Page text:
Originally Posted by TerciopeladoCaballo View Post
Here I am.
Can't expect me to be online every day, that would be derogatory.
I was being analytical of the learning/parenting process. Doesn't matter to me where the articles come from as long as the tests are legit; on such political issues, at least in my personal experience, I can't find thorough articles that are not related somehow to a religious group (including atheists/agnostics) or a political group. The article itself that portrays the data is limited to public view, this was the only site I could find that had a large portion of the studies online. That was my attempt to be fair; I was a bit hopeful of people to ignore any external factors.
So for being picky about people being raised by other people; now, I do not mean to discriminate strictly based on ethnic groups, but it is seen worldwide that people of the same culture or religion will gather together. Putting aside any thought of conspiracy, I would think this is a large factor in why you can see, essentially in early American history, groups of people from the same nationality forming their own towns inside a larger group. America is interesting (I am Austrian-Irish) as it shows a kind of diversity, yet separation at the same time, as you will travel throughout some parts of a state and find neighborhoods with Cherokes living close to each other, Italians living close to each other, so on so forth, though all will identify as Americans. Still, my point is that people of close biological traits tend to relate easily and soothed in the company of their groups. Interestingly, there is no 'race gene' that says "You are Italian," but there are traits that will occur frequently in certain places of the globe, which is majorly just natural selection over time.
I mean to say that birds of a feather flock together, colts learn to snake mares by watching stallions, and mares learn to mother by watching other mares; advanced needs are less complicated that way. For example, a woman of major Egyptian descent looks quite different than a woman of Norwegian descent. Giving to people's inclination to consider encounters at face value strictly, a person of Japanese descent won't know the difference between a man or woman of the bloodlines--- if you look only at the face of many different people worldwide, it can be difficult to figure out the gender and age. To a person outside those bloodlines, all they can go by is the person's word of mouth to identify their age, gender, and nationality when they have not seen people of those categories. So, now nobody really knows what a man or woman looks like, and clothes aren't much of a help as outfits vary widely.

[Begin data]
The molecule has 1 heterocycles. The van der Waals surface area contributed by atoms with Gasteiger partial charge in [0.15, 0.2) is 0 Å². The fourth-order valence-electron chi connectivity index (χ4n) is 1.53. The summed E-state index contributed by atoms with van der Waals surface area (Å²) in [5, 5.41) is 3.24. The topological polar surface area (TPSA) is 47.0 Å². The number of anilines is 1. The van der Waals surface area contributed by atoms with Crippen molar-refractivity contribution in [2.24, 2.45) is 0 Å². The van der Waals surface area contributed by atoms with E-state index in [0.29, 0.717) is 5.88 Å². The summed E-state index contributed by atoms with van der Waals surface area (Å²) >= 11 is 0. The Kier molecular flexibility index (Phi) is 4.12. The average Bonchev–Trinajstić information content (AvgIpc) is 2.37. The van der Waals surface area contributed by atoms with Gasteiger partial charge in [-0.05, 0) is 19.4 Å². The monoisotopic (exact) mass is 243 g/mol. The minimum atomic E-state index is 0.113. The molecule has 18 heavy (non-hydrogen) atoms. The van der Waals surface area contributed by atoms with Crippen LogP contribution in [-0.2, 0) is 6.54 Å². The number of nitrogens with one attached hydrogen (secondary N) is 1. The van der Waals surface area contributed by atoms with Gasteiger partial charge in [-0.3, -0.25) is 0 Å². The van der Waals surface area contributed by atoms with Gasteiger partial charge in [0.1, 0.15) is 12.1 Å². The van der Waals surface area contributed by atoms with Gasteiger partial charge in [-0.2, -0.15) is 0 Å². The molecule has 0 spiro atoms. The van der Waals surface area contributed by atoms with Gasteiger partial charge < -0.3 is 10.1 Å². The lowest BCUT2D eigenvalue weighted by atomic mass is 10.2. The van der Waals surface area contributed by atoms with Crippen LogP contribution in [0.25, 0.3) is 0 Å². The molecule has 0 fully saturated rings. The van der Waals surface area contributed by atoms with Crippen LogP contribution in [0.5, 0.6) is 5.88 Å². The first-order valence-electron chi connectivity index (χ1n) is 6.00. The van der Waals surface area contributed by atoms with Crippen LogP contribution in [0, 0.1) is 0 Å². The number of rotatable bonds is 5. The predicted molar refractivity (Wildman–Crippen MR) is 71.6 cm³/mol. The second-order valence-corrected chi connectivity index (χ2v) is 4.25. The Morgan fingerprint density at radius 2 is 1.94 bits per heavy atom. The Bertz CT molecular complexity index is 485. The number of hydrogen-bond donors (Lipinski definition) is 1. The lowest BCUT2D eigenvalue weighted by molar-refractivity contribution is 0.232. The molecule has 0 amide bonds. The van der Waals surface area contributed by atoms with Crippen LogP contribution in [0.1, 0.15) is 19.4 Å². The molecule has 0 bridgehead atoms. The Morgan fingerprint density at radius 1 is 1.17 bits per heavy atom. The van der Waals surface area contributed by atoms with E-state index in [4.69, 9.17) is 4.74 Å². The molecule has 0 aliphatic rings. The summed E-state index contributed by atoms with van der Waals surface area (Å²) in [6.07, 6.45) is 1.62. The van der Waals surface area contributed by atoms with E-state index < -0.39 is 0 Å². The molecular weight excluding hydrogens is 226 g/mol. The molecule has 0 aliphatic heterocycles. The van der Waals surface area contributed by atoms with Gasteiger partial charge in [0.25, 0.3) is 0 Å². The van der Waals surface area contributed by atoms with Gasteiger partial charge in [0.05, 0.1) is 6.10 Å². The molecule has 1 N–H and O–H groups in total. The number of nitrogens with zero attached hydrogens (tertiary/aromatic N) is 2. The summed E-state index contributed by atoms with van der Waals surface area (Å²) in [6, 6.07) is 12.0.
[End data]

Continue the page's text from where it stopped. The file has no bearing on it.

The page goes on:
The ability to identify our own members of the same species is detoriating--- and when you think about it, our ability to recognize subtle facial expressions and vocal intonations is as well thanks to electronic communications. I don't quite see such an appeal on announcing yourself to strictly relate romantically to one gender, or rather, the traits of that gender, because you do have masculine women of all orientations and the reverse as well. I don't think it's the gender that people are focusing on deeply, but the traits they believe are associated (for example, five gays I have met over the course of three months only engaged in relationships with men with at least three obvious traits in common such as face shape and body build). That there is an observation, though, nothing to really go off solely, as you do have preferences, but on several occassions when I introduced a gay friend to women with broad shoulders, he stopped dating altogether and spent time with the women instead. I can say of that, at a minimum, he was pleased with their bodily appearance.